DENHAM SPRINGS - Both candidates for the Sixth Congressional District seat, incumbent William "Bill" Cassidy and challenger Merritt McDonald Sr., spoke Wednesday to the Tea Party Patriots of Livingston Parish.
Surrogates for state Lieutenant Governor candidates Jay Dardenne and Caroline Fayard also spoke, along with Malcolm Richard, Baton Rouge Regional Director for U.S. Senate incumbent David Vitter.
Early voting at the Registrar of Voters Office in Livingston ends Tuesday. The election is Nov. 2.
McDonald, 79, a retired engineer, Baton Rouge resident, and Democrat, has never held public office and has no formal campaign organization.
Cassidy, 53, a medical doctor and Republican, is also from Baton Rouge.
McDonald said he was "very disillusioned with what is happening to our country."
Will our grandchildren be speaking Chinese or Spanish; will they have money; will they be able to vote, McDonald asked an audience of about 30.
"Will we reach a point in history where we can no longer govern ourselves?" McDonald asked.
McDonald said government officials should be elected to carry out duties, comparable to military ranks. One of those duties would be to cut spending.
"The government can't be everything to everybody," McDonald said, but in the attempt, tax money that should have been spent maintaining railroads and essential public infrastructure has been squandered.
McDonald recommended reducing foreign aid and moving the United Nations headquarters to Africa.
Many government agencies have outlived their usefulness, McDonald said.
"The missions of all government agencies need to be justified," McDonald said.
"We have bureaucratic gangrene," McDonald said, and agencies not providing essential services need to be "amputated."
A solution to illegal drug use must be found, McDonald said, and referenced Middle Eastern countries which use draconian measures to punish illegal drug use.
Former Denham Springs councilman Robert Poole asked McDonald if he would vote to repeal "Obamacare."
"In a New York second," McDonald said.
McDonald also mentioned the problem of illegal immigration, which he said should be addressed militarily.
"We are being invaded by foreigners," McDonald said.
Cassidy agreed that until the government can protect America's borders, citizens will lack confidence in the government's capacity to protect the country.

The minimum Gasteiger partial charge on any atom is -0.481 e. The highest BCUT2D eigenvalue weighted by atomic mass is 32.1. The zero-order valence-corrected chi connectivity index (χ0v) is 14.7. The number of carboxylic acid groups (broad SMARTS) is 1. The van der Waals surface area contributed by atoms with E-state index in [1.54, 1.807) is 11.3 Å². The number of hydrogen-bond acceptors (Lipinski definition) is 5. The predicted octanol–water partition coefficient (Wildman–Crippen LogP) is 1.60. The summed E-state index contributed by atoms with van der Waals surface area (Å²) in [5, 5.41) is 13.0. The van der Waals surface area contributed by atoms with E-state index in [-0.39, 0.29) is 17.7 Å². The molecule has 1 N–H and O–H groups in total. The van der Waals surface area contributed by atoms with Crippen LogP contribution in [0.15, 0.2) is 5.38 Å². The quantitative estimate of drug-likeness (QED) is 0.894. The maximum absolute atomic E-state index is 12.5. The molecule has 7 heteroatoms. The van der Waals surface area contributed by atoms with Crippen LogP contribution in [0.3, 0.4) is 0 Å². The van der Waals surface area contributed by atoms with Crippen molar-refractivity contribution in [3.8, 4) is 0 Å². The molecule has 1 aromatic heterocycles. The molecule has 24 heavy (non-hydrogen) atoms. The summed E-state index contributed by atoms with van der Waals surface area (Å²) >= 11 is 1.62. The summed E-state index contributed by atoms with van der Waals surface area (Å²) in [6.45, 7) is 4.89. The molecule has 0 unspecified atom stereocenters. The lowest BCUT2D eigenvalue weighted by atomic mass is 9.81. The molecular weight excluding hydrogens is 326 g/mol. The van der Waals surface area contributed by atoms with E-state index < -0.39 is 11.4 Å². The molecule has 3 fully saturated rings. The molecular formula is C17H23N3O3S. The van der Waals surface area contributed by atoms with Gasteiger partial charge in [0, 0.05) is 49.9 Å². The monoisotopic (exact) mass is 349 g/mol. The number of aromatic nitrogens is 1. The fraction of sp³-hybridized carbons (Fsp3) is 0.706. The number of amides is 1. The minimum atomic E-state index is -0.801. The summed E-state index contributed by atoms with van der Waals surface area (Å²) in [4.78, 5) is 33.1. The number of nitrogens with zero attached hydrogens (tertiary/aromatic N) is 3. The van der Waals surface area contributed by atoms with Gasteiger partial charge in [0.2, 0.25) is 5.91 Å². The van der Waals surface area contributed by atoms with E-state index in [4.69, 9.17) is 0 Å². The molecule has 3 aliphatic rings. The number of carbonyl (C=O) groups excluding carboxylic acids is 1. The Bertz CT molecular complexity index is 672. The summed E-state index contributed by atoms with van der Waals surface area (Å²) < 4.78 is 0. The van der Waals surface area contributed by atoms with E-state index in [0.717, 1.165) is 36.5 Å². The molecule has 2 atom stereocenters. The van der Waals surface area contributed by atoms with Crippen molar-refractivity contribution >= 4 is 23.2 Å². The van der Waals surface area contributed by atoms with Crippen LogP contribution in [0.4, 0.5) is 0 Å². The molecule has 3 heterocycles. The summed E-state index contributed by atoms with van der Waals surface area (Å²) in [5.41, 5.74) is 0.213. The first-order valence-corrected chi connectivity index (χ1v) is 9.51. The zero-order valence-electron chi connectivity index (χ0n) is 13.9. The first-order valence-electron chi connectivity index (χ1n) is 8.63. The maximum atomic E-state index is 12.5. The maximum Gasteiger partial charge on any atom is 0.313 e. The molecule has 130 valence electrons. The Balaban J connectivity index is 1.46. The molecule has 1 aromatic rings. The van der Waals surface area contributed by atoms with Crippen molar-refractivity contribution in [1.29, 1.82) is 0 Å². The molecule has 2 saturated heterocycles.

Loss of jobs is ruining the economy, and Americans need to have the opportunity to buy products manufactured domestically, "not just assembled here," McDonald said.
Cassidy agreed with McDonald about the need to create more jobs to help revitalize the economy.
"Don't crush (job creation) with taxes and regulations," Cassidy said.
Government regulation can inhibit job growth by sending companies overseas, Cassidy said.
The economic stimulus combined short term economic goals with spending intended to initiate social transformation, Cassidy said.
"The social transformation was not debated, and I think that angered the American public," Cassidy said.
Cassidy referenced Chief Justice John Marshall who said that the power to tax is the power to destroy.
The Tea Party movement is trying to revitalize the country around another vision for the future, and is demanding that elected officials represent the people, "rather than dictating to them," Cassidy said.
Cassidy spoke in favor of health savings accounts, saying that they make patients shop around for the most reasonably priced medications and medical care.
When insurance pays, the patient may feel entitled to get his money's worth for premiums paid, Cassidy said.
Paying for medical care out of "your own pocket" encourages people to make the best choices "for their family's health and for their checkbook," Cassidy said.
Instead of re-thinking entitlements, the Obama administration is more apt to "cannibalize" one entitlement to create another, Cassidy said.
In the Lieutenant Governor's race, Jason Hebert represented Secretary of State Jay Dardenne and Cynthia Fayard represented her daughter, Caroline Fayard.
Hebert said Dardenne is "a fellow Tea Party member" who is "conservative, effective, and visionary."
Dardenne, 56, is "pro-life, pro death penalty, and against gay marriage," Hebert said.
In terms of new goals for the Lieutenant Governor's office, Hebert said that Dardenne would try to "link north and south Louisiana" and attract more cruise ships.
Fayard said her daughter, a Denham Springs native, is supported by people who are willing to vote the issues and not follow strict party lines.
Caroline Fayard, 32, has a plan to make Louisiana more attractive to business and to tourists.
"That's the job," Cynthia Fayard said. "Caroline is not going to use the office as a stepping stone to the next job."
The lieutenant governor elected Nov. 2 will serve out the remainder of Mitch Landrieu's term, about a year.
Both Fayard and Dardenne are lawyers.
During the question and answer period, Fayard said that although the candidate has received support from former president Bill Clinton, neither she nor her daughter supported President Obama or his health care bill.
Caroline Fayard will be "a lobbyist for all the people," her mother said.
Richard, Baton Rouge Regional Director for Sen. David Vitter, said the incumbent wants to end wasteful spending, "has never voted for a tax increase," and supports the Tea Party movement.
Vitter opposes welfare for illegal immigrants; opposed President Obama's heathcare package; and opposed the "Wall Street bailouts" under both Bush and Obama, Richard said.
"We want to keep America on the track that has made it the greatest country in the world," Richard said.
Tea Party Patriots of Livingston Parish President Laura O'Halloran said the group now has 64 members. Information about the organization can be found on the Internet at http://www.teapartypatriots.org/